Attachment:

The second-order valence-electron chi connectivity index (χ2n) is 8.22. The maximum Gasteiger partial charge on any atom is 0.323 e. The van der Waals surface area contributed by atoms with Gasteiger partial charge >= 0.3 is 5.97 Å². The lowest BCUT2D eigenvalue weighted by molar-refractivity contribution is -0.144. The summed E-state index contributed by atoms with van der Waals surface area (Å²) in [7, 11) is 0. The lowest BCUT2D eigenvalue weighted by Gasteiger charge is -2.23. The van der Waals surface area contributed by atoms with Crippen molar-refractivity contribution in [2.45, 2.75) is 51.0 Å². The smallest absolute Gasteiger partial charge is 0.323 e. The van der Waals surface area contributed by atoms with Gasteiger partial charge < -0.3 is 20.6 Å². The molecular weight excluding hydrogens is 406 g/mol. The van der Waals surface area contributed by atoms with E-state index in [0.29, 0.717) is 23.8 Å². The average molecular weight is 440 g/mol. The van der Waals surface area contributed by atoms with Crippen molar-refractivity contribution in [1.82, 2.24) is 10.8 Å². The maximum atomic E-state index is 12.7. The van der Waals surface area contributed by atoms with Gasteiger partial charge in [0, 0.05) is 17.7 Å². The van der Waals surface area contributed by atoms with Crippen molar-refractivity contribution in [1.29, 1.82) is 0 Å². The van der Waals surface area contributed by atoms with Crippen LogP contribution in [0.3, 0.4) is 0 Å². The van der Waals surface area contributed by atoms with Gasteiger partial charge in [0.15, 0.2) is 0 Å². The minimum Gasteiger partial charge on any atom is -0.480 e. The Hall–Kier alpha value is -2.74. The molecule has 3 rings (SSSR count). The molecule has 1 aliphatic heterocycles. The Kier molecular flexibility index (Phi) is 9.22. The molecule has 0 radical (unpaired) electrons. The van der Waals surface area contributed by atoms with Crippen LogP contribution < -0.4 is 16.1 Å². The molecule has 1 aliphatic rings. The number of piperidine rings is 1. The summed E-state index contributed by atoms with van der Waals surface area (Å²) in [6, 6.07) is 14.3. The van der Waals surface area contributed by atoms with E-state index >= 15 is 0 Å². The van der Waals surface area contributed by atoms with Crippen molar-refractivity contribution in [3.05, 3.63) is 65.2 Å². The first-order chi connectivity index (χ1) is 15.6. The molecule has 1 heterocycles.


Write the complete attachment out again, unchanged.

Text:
The second-order valence-electron chi connectivity index (χ2n) is 8.22. The maximum Gasteiger partial charge on any atom is 0.323 e. The van der Waals surface area contributed by atoms with Gasteiger partial charge >= 0.3 is 5.97 Å². The lowest BCUT2D eigenvalue weighted by molar-refractivity contribution is -0.144. The summed E-state index contributed by atoms with van der Waals surface area (Å²) in [7, 11) is 0. The lowest BCUT2D eigenvalue weighted by Gasteiger charge is -2.23. The van der Waals surface area contributed by atoms with Crippen molar-refractivity contribution in [2.45, 2.75) is 51.0 Å². The smallest absolute Gasteiger partial charge is 0.323 e. The van der Waals surface area contributed by atoms with Gasteiger partial charge < -0.3 is 20.6 Å². The molecular weight excluding hydrogens is 406 g/mol. The van der Waals surface area contributed by atoms with E-state index in [0.29, 0.717) is 23.8 Å². The average molecular weight is 440 g/mol. The van der Waals surface area contributed by atoms with Crippen molar-refractivity contribution in [1.82, 2.24) is 10.8 Å². The maximum atomic E-state index is 12.7. The van der Waals surface area contributed by atoms with Gasteiger partial charge in [0, 0.05) is 17.7 Å². The van der Waals surface area contributed by atoms with Crippen molar-refractivity contribution in [1.29, 1.82) is 0 Å². The van der Waals surface area contributed by atoms with Crippen LogP contribution in [0.3, 0.4) is 0 Å². The van der Waals surface area contributed by atoms with Gasteiger partial charge in [0.15, 0.2) is 0 Å². The minimum Gasteiger partial charge on any atom is -0.480 e. The Hall–Kier alpha value is -2.74. The molecule has 3 rings (SSSR count). The molecule has 1 aliphatic heterocycles. The Kier molecular flexibility index (Phi) is 9.22. The molecule has 0 radical (unpaired) electrons. The van der Waals surface area contributed by atoms with Crippen LogP contribution < -0.4 is 16.1 Å². The molecule has 1 aliphatic rings. The number of piperidine rings is 1. The summed E-state index contributed by atoms with van der Waals surface area (Å²) in [6, 6.07) is 14.3. The van der Waals surface area contributed by atoms with E-state index >= 15 is 0 Å². The van der Waals surface area contributed by atoms with Crippen molar-refractivity contribution in [3.05, 3.63) is 65.2 Å². The first-order chi connectivity index (χ1) is 15.6. The molecule has 1 heterocycles.